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I've made a model in ModelBuilder in ArcMap 10.3, what it basically does is creating polygons over open areas such as farm-lands, grass-lands, marshes etc that has a low slope.

My challenge is that I don't want polygons that are smaller than a specific area. lets say in this example that the area can not be smaller than 160m2. This is easy by creating an expression removing polygons with area less than that. But I'm interested in the actual size, it needs to be at least 40x40m. (diameter of 40m if it is doable with circle vs square).

Examples

Figure 1 and 2 are OK because they both have an area inside which is 40x40m, but figure 3 does not and should thus be removed/deleted. It also visualizes the trouble with square meters, as the figure 3 has the same area as figure 1.

As long as the polygon have one area of at least 40x40 the remainder "noise"/bulbs in the polygon does not matter.


@FelixIP gave one solution in the first answer on this post that almost worked. But after some testing I found that there were some flaws in the output after running the two scripts. It solved my problem since, luckily enough, no errors occurred in my analysis extent. Here are two pictures that depicts the two errors i found:

error1

error2

As you can see here, if we had moved the point from which the buffer was made, it would be possible to arrange it so that the buffer would fit inside the polygon boundaries.

  • To clarify, the x and y dimensions must both be >= 40m? – Paul Oct 12 '15 at 18:21
  • Does 20m-radius circle suffice? If yes see gis.stackexchange.com/questions/147790/… or you really talking of fitting 40*40 square into polygon? – FelixIP Oct 12 '15 at 19:02
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Use my script from Checking if polygon fits inside another polygon using ArcGIS or QGIS?

to create points inside your polygons. Each point is a centre of maximum inscribed circle of the parcel. Please note, script tested on shapefiles only and it does not handle polygons with holes, i.e. donut like polygons.

Table of centre point contains field theDist, that is the radius of above circle. enter image description here

Select all points with theDist=>20, and create 20m buffers around them: enter image description here Use Minimum Bounding Geometry to create rectangles from buffers enter image description here Attach this script to tool with no parameters. It is a tool to run from mxd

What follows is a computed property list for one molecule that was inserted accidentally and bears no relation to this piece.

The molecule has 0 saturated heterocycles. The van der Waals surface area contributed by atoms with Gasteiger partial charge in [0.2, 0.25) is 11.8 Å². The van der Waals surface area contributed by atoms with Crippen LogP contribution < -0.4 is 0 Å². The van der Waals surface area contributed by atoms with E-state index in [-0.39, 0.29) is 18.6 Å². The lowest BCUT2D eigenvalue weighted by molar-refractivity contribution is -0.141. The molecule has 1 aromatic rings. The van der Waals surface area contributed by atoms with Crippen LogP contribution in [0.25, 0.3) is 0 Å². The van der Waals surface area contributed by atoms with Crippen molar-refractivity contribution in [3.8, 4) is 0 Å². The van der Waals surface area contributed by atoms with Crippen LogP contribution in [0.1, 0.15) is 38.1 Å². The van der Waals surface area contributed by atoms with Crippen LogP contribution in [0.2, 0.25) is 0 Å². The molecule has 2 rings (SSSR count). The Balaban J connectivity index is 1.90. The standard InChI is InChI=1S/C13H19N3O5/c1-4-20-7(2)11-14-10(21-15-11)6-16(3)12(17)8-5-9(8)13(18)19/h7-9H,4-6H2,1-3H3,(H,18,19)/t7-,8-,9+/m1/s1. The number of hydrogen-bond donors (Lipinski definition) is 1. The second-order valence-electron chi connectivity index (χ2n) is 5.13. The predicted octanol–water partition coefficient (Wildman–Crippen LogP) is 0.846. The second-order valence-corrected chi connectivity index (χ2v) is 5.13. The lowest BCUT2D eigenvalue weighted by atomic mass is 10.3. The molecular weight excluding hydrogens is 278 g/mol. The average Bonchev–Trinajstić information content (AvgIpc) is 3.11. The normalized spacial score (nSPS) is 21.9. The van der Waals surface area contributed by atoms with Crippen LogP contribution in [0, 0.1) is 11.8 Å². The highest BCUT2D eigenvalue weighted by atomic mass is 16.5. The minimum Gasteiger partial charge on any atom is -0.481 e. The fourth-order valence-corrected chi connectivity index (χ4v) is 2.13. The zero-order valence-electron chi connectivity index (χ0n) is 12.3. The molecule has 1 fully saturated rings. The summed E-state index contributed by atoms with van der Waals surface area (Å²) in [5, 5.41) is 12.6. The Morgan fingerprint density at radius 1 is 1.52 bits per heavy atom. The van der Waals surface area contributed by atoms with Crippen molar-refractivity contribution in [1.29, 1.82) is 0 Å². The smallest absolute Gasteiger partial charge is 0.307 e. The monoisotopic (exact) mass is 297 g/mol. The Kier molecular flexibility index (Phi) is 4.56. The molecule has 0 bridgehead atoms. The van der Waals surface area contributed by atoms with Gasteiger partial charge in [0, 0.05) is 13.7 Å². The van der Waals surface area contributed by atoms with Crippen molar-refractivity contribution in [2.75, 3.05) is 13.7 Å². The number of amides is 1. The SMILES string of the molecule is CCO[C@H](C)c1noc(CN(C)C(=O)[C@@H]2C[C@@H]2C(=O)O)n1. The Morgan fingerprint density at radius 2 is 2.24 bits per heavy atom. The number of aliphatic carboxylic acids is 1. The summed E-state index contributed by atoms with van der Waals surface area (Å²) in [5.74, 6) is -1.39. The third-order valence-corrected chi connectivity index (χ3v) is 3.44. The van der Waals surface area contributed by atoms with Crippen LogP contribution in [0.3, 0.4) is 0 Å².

import arcpy, traceback, os, sys,math
from math import radians,sin,cos

mxd = arcpy.mapping.MapDocument("CURRENT")
parent=arcpy.mapping.ListLayers(mxd,"parent")[0]
child=arcpy.mapping.ListLayers(mxd,"child")[0]

# NUMERIC ! common field
linkField="PAR_ID"
d=arcpy.Describe(parent)
SR=d.spatialReference
g=arcpy.Geometry()
gr=(math.sqrt(5)-1)/2

try:
    def showPyMessage():
        arcpy.AddMessage(str(time.ctime()) + " - " + message)

    #golden section to find minimum
    def gss(a,b,tol):
        c=b-gr*(b-a)
        d=a+gr*(b-a)
        while abs(c-d)>tol:       
            fc=f(c);fd=f(d)
            if fc<fd:
                b=d
                d=c
                c=b-gr*(b-a)
            else:
                a=c
                c=d
                d=a+gr*(b-a)
        return (b+a)/2

    # rotate polygon
    def ShapeMake(pGon,angle):
        ar=arcpy.Array()
        a=radians(angle)
        part=pGon.getPart(0)
        for p in part:
            x,y=p.X-pGon.centroid.X,p.Y-pGon.centroid.Y
            xN=cos(a)*x+sin(a)*y
            yN=-sin(a)*x+cos(a)*y
            pN=arcpy.Point(xN+pGon.centroid.X,yN+pGon.centroid.Y)
            ar.add(pN)
        pgonRotated=arcpy.Polygon(ar,SR)
        return pgonRotated

    #function to minimise
    def f(a):
        pgonRot=ShapeMake(square,a)
        intR=pgonRot.difference(bigPolygon)
        return intR.area

    result=arcpy.GetCount_management(child)
    nF=int(result.getOutput(0))
    initFidList=[]
    arcpy.SetProgressor("step", "", 0, nF,1)